Defense counsel made the jury aware of the inconsistencies in the witnesses’ testimony and of the credibility problems. The jury weighed this along with the evidence and found the defendant guilty. We find that the evidence was not so improbable, unsatisfactory or unreasonable as to preclude a rational jury from finding the defendant guilty beyond a reasonable doubt.

The defendant’s second argument on appeal is that she was denied her right to a fair trial because some of the State’s questions were leading and prejudicial. The defendant points to questioning of Sondergroth as to whether the defendant could have handed the tapes to Bonnell and whether the defendant was looking around when she handed Bonnell the tapes. She also points to redirect examination of Bonnell.

In each instance at issue, defense counsel objected to the State’s questioning and the trial court sustained the objection. The State then discontinued the line of questioning or rephrased the question, as directed by the trial court. Contrary to the defendant’s assertion, the State did not “anarchically override” the court’s evidentiary rulings by persisting in a line of questioning or argument after the court had sustained a defense objection to it. Further, any error was cured and rendered harmless by the trial court’s properly sustaining the defense’s objections. People v. Belvedere (1979), 72 Ill. App. 3d 998, 390 N.E.2d 1239.

The defendant’s third argument on appeal is that the State’s comments during closing arguments on the defendant’s failure to testify violated the defendant’s constitutional right against self-incrimination and deprived her of a fair trial. Specifically, the defendant points to where the prosecutor, in his closing argument, said, “Ladies and Gentlemen, our evidence is uncontradicted. Undisputed and undenied.”

It is improper to comment upon a defendant’s failure to testify. (Griffin v. California (1965), 380 U.S. 609, 14 L. Ed. 2d 106, 85 S. Ct. 1229.) With certain limitations, the State may, however, argue that its evidence is uncontradicted, unrebutted and undenied, even when the only person who could refute the evidence is the defendant. (People v. Bryant (1983), 94 Ill. 2d 514, 447 N.E.2d 301.) The test to *79determine whether the defendant’s right to remain silent has been violated by such a comment is whether the reference was intended or calculated to direct the jury’s attention to the defendant’s failure to testify. People v. Dixon (1982), 91 Ill. 2d 346, 438 N.E.2d 180.

In the instant case, the State made the comment in question while discussing Sondergroth’s and Bonnell’s testimony. The State was attempting to convince the jury that despite the inconsistencies in the evidence and Bonnell’s credibility problems, the State had still presented a strong case. Accordingly, read in its proper context, the complained-of comment was not intended or calculated to draw the jury’s attention to the defendant’s failure to testify.

The defendant’s fourth argument on appeal is that the trial court erred when it refused to instruct the jury on the lesser included offenses of solicitation to commit retail theft and attempted retail theft.

Solicitation is not a lesser included offense of retail theft. (See People v. Columbo (1983), 118 Ill. App. 3d 882, 455 N.E.2d 733.) The court did not err in refusing to give the jury such an instruction.

While attempted retail theft is a lesser included offense of retail theft, it is not error to refuse to give an instruction defining an included offense when the evidence indicates that the jury would only be justified in returning a verdict of guilty or not guilty to the crime charged. (People v. Bembroy (1972), 4 Ill. App. 3d 522, 281 N.E.2d 389.) It is not necessary for the defendant to remove merchandise from the store to commit retail theft; the crime is committed when the defendant knowingly takes possession of merchandise with the intent of permanently depriving the merchant of the item without paying its full retail value. Ill. Rev. Stat. 1985, ch. 38, par. 16A—3; see People v. Mays (1978), 62 Ill. App. 3d 17, 377 N.E.2d 1233.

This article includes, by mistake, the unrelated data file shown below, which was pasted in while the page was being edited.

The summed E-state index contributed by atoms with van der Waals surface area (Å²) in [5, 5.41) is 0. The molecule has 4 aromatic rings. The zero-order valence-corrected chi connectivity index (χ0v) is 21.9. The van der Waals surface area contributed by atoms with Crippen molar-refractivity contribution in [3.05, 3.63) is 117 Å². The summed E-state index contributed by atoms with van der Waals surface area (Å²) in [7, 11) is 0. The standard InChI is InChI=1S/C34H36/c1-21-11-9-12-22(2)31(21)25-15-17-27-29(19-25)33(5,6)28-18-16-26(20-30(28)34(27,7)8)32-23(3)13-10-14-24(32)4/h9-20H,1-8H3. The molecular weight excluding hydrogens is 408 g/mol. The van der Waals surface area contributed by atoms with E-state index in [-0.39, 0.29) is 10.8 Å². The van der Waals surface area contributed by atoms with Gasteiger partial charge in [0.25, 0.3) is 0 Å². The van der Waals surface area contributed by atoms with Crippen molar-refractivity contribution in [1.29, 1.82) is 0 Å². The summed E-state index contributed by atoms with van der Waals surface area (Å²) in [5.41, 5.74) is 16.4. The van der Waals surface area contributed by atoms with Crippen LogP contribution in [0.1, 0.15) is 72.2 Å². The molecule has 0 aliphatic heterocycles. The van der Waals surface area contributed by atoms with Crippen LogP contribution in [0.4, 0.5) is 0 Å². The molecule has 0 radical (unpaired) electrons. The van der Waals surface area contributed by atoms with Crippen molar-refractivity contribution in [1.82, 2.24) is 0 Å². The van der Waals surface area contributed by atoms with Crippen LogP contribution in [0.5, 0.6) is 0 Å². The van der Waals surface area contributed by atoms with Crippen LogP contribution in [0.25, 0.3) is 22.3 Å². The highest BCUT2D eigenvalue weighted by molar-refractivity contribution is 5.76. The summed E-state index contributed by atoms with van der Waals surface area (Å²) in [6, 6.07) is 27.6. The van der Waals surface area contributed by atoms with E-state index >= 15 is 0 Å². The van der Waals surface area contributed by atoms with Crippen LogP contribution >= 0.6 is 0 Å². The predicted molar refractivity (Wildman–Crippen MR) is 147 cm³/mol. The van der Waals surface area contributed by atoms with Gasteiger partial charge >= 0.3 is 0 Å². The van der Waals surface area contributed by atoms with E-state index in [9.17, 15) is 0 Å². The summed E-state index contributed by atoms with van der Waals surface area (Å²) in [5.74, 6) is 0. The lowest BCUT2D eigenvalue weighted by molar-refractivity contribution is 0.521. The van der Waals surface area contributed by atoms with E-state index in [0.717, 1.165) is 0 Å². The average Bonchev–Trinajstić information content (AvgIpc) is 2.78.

In the instant case, Bonnell pleaded guilty to retail theft based on the same incident which led to the charge against the defendant. At the defendant’s trial, however, Bonnell opined that she was not really guilty of the offense but had pleaded guilty only to avoid the risk of a longer sentence if she were convicted after a trial. Despite her denial of guilt, Bonnell admitted that when the defendant handed her the tapes, she immediately secreted them under her shirt. She based her opinion that she was not guilty on her alleged later act of removing the tapes from her shirt and placing them on a table before leaving the store.

We find that even if the jury believed Bonnell’s testimony that she did not leave the store with the tapes, it still could not find the defendant guilty of attempted retail theft. A guilty plea is not *80merely a confession, but amounts to a conviction on the offense charged; it admits every material fact alleged in the indictment and all the elements of the crime with which the accused was legally charged. (People v. Young (1974), 25 Ill. App. 3d 629, 323 N.E.2d 788.) Accordingly, Bonnell’s guilty plea admitted all the elements of retail theft, including intent.

While a defendant may explain a prior guilty plea which is introduced into evidence in a subsequent proceeding (see People v. Powell (1982), 107 Ill. App. 3d 418, 437 N.E.2d 1258), in the instant case Bonnell’s explanation did not challenge her guilt. Bonnell’s opinion that she was not guilty was based on her misconception that in order to commit retail theft one must take the stolen merchandise out of the store. Bonnell never denied that she had secreted the tapes under her shirt. That action alone provided sufficient grounds to support her guilty plea, which admitted the requisite intent.

Accordingly, since the evidence established that Bonnell had committed retail theft, the jury could only have found the defendant either guilty of retail theft on the accountability theory or not guilty of any crime. The trial court therefore properly refused to instruct the jury on the offense of attempted retail theft.

The judgment of the circuit court of La Salle County is affirmed.


SCOTT and STOUDER, JJ., concur.